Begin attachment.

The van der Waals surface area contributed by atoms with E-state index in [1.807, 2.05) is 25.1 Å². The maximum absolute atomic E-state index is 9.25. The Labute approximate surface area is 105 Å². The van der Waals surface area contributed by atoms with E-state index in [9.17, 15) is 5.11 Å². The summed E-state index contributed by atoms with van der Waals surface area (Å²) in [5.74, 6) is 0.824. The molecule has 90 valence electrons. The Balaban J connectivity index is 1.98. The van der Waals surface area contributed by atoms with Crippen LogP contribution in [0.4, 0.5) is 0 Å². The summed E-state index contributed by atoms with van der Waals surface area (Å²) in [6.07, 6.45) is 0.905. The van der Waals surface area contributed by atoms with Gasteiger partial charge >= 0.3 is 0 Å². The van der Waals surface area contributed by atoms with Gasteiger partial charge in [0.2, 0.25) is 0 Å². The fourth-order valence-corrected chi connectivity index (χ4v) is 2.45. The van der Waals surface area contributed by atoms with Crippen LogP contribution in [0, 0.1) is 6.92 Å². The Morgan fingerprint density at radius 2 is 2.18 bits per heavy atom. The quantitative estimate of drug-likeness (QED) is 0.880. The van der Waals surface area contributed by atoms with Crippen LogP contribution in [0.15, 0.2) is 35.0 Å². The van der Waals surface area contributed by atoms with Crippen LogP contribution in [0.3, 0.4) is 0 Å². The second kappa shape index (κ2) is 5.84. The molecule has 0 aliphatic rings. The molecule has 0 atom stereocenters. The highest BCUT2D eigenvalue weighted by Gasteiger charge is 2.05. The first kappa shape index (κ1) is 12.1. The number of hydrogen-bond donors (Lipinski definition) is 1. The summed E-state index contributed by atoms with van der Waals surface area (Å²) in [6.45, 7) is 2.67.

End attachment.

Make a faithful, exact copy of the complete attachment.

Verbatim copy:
The van der Waals surface area contributed by atoms with E-state index in [1.807, 2.05) is 25.1 Å². The maximum absolute atomic E-state index is 9.25. The Labute approximate surface area is 105 Å². The van der Waals surface area contributed by atoms with E-state index in [9.17, 15) is 5.11 Å². The summed E-state index contributed by atoms with van der Waals surface area (Å²) in [5.74, 6) is 0.824. The molecule has 90 valence electrons. The Balaban J connectivity index is 1.98. The van der Waals surface area contributed by atoms with Crippen LogP contribution in [0.4, 0.5) is 0 Å². The summed E-state index contributed by atoms with van der Waals surface area (Å²) in [6.07, 6.45) is 0.905. The van der Waals surface area contributed by atoms with Gasteiger partial charge >= 0.3 is 0 Å². The van der Waals surface area contributed by atoms with Gasteiger partial charge in [0.2, 0.25) is 0 Å². The fourth-order valence-corrected chi connectivity index (χ4v) is 2.45. The van der Waals surface area contributed by atoms with Crippen LogP contribution in [0, 0.1) is 6.92 Å². The Morgan fingerprint density at radius 2 is 2.18 bits per heavy atom. The quantitative estimate of drug-likeness (QED) is 0.880. The van der Waals surface area contributed by atoms with Crippen LogP contribution in [0.15, 0.2) is 35.0 Å². The van der Waals surface area contributed by atoms with Crippen LogP contribution in [0.3, 0.4) is 0 Å². The second kappa shape index (κ2) is 5.84. The molecule has 0 aliphatic rings. The molecule has 0 atom stereocenters. The highest BCUT2D eigenvalue weighted by Gasteiger charge is 2.05. The first kappa shape index (κ1) is 12.1. The number of hydrogen-bond donors (Lipinski definition) is 1. The summed E-state index contributed by atoms with van der Waals surface area (Å²) in [6.45, 7) is 2.67.